Learning from Crisis: Considering the Interconnection of Science, Technology, Politics, Energy, and Environment

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Tuesday, April 28, 2020

Dear MRI Community,

This is the sixth in the series of letters that are intended to stimulate thoughts for materials researchers to consider emerging trends and opportunities within, and the other side of, the COVID crisis. Here I will discuss the interplay of science, technology, politics, energy, and environment, a dangerous mine field in so many ways. After all, these are all complex topics and often drive polarizing and passionate viewpoints. These fields are all interconnected and impact us all. The present crisis is a major perturbation to all these domains, and we must carefully consider what trends and implications there will be that a materials researcher will have to adapt to in the near future. We can be absolutely assured that there will be major changes regarding transforming the status quo we enjoyed over the last decades.

Throughout the history of civilizations, science, politics, and economic and military power have simultaneously coexisted in symbiotic and contentious forms. The ancient Mediterranean societies of Egypt, Mesopotamia, Greece, and Rome not only embraced the philosophical pursuits of knowledge but also its translation, which impacted and benefited the lives of their citizens in the form of medicine, agriculture, infrastructure, commerce, mining, and military strength. The technologies, the methods of governance, and the geographic regions of influence have all changed, but the basic benefits of science and technology remain. So, in the modern era, politicians and policy makers of both major parties understand that for a world-leading USA, there has to be a continued investment of a portion of the country’s GDP into science. Having said that, there are always political considerations directing funding to preferred areas across the agencies. Now, as we consider the impact of the Crisis, investments will be weighed against the increase in debt and reduced tax base. As a result, there are also major stresses on science budgets.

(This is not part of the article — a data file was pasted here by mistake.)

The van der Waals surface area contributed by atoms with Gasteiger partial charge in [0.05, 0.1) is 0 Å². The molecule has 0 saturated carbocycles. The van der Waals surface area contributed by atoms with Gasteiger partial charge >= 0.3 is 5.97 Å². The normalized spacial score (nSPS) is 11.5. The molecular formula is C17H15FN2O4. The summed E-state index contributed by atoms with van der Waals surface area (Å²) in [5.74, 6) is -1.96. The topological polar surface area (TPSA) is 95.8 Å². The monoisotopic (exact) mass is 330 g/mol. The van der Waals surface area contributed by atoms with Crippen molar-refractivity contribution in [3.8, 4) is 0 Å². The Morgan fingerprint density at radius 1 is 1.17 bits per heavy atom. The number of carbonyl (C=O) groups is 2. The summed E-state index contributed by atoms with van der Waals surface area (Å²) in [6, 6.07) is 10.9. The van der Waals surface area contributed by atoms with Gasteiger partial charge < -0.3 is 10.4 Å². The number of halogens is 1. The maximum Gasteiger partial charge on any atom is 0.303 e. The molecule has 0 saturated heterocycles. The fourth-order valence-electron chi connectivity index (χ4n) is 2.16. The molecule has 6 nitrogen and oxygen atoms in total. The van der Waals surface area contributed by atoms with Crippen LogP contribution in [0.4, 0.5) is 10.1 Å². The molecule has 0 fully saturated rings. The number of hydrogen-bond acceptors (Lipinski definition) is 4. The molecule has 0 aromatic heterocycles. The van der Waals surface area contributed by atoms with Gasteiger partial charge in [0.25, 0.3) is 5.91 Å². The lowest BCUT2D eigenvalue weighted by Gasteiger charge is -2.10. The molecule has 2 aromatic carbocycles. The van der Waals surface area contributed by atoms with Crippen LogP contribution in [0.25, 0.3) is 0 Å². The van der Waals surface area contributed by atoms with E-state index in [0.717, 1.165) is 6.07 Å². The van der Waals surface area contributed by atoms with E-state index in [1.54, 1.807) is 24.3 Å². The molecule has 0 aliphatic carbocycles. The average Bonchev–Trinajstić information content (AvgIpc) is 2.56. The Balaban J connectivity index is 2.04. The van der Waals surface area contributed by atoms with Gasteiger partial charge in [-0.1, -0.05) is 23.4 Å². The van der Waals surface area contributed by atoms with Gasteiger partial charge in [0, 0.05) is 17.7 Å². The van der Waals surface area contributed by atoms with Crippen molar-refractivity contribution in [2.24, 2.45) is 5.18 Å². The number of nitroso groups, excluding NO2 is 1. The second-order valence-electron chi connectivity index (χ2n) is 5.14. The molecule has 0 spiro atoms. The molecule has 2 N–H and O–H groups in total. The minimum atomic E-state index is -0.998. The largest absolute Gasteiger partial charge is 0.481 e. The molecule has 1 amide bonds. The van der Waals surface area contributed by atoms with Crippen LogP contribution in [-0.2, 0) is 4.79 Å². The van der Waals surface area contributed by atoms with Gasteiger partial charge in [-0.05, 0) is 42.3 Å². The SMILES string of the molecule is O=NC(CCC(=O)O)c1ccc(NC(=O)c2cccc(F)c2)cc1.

The scientific process, with all its methodologies, processing of data, and testing of hypotheses, drives a relentless search for truth. This is often a major problem with extreme authoritarian viewpoints in politics and religion. This goes back to the father of the modern era of scientific philosophy, Galileo Galilei. His determinations from astronomical measurements and mathematical calculations led him to reconsider the role of Earth in the solar system, considered an act of heresy. Later, Darwin’s Theory of Natural Selection inflamed the Church, but also encouraged misuse with broad socio-political effects. Climate science and medicine have also been political targets recently. I fear history will judge our society as being unable to filter out the vast noise and disinformation of the Internet and all-day cable news to the detriment of scientific understanding and rational planning. Confusion regarding, for example, the importance of vaccination for communicable diseases and the looming threat of climate change drove doubt at critical times. Additionally, we are all stunned by the lack of scientific knowledge of different leaders both across the country and around the world. Their varied abilities to understand the dynamics of the pandemic, medical treatments, and processes are disheartening and may reflect our own failure to communicate science. We must communicate the scientific method much better with the general public. This is probably best done through outreach to K-12, making sure we communicate across all socio-economic classes and extend opportunities equitably beyond high school education.